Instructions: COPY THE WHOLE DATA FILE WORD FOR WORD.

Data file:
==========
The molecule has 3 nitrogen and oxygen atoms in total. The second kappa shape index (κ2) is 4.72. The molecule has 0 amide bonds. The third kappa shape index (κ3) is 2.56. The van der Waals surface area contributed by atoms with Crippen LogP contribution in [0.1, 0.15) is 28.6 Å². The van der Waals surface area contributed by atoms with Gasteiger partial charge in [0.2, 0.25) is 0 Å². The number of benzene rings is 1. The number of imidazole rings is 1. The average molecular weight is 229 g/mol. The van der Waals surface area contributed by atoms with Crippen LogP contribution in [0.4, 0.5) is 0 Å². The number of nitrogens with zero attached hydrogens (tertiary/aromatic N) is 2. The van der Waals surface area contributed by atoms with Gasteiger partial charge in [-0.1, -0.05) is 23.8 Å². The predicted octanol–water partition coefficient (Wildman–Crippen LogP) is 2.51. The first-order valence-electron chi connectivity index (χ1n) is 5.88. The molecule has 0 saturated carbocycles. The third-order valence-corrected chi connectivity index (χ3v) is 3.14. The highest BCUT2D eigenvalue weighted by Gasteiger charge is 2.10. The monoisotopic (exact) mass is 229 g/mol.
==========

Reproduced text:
The molecule has 3 nitrogen and oxygen atoms in total. The second kappa shape index (κ2) is 4.72. The molecule has 0 amide bonds. The third kappa shape index (κ3) is 2.56. The van der Waals surface area contributed by atoms with Crippen LogP contribution in [0.1, 0.15) is 28.6 Å². The van der Waals surface area contributed by atoms with Gasteiger partial charge in [0.2, 0.25) is 0 Å². The number of benzene rings is 1. The number of imidazole rings is 1. The average molecular weight is 229 g/mol. The van der Waals surface area contributed by atoms with Crippen LogP contribution in [0.4, 0.5) is 0 Å². The number of nitrogens with zero attached hydrogens (tertiary/aromatic N) is 2. The van der Waals surface area contributed by atoms with Gasteiger partial charge in [-0.1, -0.05) is 23.8 Å². The predicted octanol–water partition coefficient (Wildman–Crippen LogP) is 2.51. The first-order valence-electron chi connectivity index (χ1n) is 5.88. The molecule has 0 saturated carbocycles. The third-order valence-corrected chi connectivity index (χ3v) is 3.14. The highest BCUT2D eigenvalue weighted by Gasteiger charge is 2.10. The monoisotopic (exact) mass is 229 g/mol.